“At a time when many minds appear to be closing all around the world”, he began – one wonders whether he was referring to Brexit or Trump – “it is reassuring to find here a formidable institution which seeks an open world: open to ideas, open to the exchange of goods and people – a world in which no people, great or small, will live in angry isolation”. A few months earlier, Peking University – the subject of his encomium – shut down the Marxist club, and the secret police abducted its chairman. Qiu Zhanxuan’s detainers might have had their consciences eased when the Vice-Chancellor of the world’s greatest university – and a human rights lawyer, no less! – popped over to praise Peking University as a “formidable institution”; “open to ideas”, perhaps, but only the small bunch which have obtained the approval of the Chinese Communist Party.

Naturally, not a word in Toope’s speech touches on China’s abysmal human rights record. Last year’s leak revealed that he buys into the voguish definition of racism as a “system of advantage that sets Whiteness as the norm”. Perhaps this is what enables him to turn a blind eye to the racist treatment inflicted on Uyghur Muslims by the Chinese government (which is largely comprised of people of colour).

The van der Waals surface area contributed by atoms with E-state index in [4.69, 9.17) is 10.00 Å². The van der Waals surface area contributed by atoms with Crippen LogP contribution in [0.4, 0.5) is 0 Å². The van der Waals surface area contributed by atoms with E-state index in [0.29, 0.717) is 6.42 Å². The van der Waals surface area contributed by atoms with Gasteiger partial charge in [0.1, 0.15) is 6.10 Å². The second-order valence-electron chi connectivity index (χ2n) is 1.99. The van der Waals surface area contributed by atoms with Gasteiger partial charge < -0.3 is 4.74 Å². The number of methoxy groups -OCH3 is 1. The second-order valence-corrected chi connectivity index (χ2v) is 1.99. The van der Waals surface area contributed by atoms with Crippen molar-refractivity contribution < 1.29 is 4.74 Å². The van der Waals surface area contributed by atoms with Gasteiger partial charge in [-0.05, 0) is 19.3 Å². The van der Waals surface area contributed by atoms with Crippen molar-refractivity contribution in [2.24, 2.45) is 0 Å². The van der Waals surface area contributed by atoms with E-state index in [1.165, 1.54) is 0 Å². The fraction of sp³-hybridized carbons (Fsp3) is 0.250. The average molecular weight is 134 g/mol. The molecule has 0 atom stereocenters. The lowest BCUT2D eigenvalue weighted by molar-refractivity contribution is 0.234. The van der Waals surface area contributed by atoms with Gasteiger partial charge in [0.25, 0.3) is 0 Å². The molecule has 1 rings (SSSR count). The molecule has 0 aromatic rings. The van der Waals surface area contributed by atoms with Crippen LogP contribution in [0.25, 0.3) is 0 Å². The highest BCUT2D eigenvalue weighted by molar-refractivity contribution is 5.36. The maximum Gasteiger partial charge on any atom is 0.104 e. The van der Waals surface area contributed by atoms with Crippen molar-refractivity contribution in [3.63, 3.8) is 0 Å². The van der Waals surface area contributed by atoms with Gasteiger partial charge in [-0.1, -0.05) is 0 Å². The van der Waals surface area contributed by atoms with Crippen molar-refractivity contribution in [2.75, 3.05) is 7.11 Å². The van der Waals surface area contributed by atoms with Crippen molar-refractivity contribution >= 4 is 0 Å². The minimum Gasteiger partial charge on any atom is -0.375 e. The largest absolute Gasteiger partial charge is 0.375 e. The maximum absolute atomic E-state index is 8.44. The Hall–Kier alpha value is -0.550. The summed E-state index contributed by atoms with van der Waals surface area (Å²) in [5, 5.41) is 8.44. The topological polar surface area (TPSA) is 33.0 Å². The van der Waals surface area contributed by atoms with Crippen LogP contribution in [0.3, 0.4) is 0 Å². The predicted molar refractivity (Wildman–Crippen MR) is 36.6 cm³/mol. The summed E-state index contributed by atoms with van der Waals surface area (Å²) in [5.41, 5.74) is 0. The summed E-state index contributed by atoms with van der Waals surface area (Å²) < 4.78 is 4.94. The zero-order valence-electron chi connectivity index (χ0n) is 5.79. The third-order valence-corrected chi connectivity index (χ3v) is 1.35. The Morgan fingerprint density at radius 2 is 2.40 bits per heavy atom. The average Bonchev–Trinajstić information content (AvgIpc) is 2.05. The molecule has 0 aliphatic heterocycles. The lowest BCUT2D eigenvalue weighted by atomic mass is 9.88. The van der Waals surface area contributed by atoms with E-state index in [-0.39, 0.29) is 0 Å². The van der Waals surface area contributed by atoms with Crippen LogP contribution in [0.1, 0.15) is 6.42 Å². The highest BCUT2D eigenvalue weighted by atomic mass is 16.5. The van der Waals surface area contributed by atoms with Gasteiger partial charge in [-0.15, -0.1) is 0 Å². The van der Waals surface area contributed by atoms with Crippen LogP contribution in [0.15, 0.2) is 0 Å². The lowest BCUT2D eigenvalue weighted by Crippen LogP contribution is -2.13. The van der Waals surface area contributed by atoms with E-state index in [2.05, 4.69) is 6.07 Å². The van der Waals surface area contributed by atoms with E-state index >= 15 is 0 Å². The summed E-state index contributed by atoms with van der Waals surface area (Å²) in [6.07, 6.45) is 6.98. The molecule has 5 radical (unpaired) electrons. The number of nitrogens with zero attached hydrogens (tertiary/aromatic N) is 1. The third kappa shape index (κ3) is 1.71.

“The last few years can’t have been easy for him, and he deserves a restful retirement”

My Grand Unified Theory of Toope is that he is a fundamentally supine man. As Vice-Chancellor he was too willing to bow down to pressure. This explains both his eagerness to get into bed with the CCP and his habitual kowtowing to disproportionately loud voices on culture war issues. The upside of this ineffectual demeanour is that, when he makes bad decisions (as is often), he tends to U-Turn on them. Earlier this year, he attempted to broker a £400 million deal with yet another despotic regime, the UAE, until – by now you know the routine – the circumstances compelled him to backtrack. Perhaps the memeability of Toope, his Camfess cuddliness, is just a positive spin on the scent of weakness. Oppressive autocrats, like much of the student body, seem to perceive him as little more than a besuited chipmunk.


Mountain View

The SU needs a shake-up

Rumour has it that Toope’s next job will be at Quebec’s McGill University. I hope he will be happy there, swanning off with the Laurentian élite. The last few years can’t have been easy for him, and he deserves a restful retirement. To be VC of a major university, least of all in the COVID era, is an unenviable job, as any appraisal of Toope’s tenure must recognise.

But this cannot excuse his failures. This cannot excuse his inability to resist the cultural pressures to restrict free speech, or the financial pressures to reel in cash from China and the UAE. Perhaps President Xi and the Emirati sheikhs will shed a tear to see him go. It is my belief that few in Cambridge will. We can only hope that his replacement will be made of stronger stuff.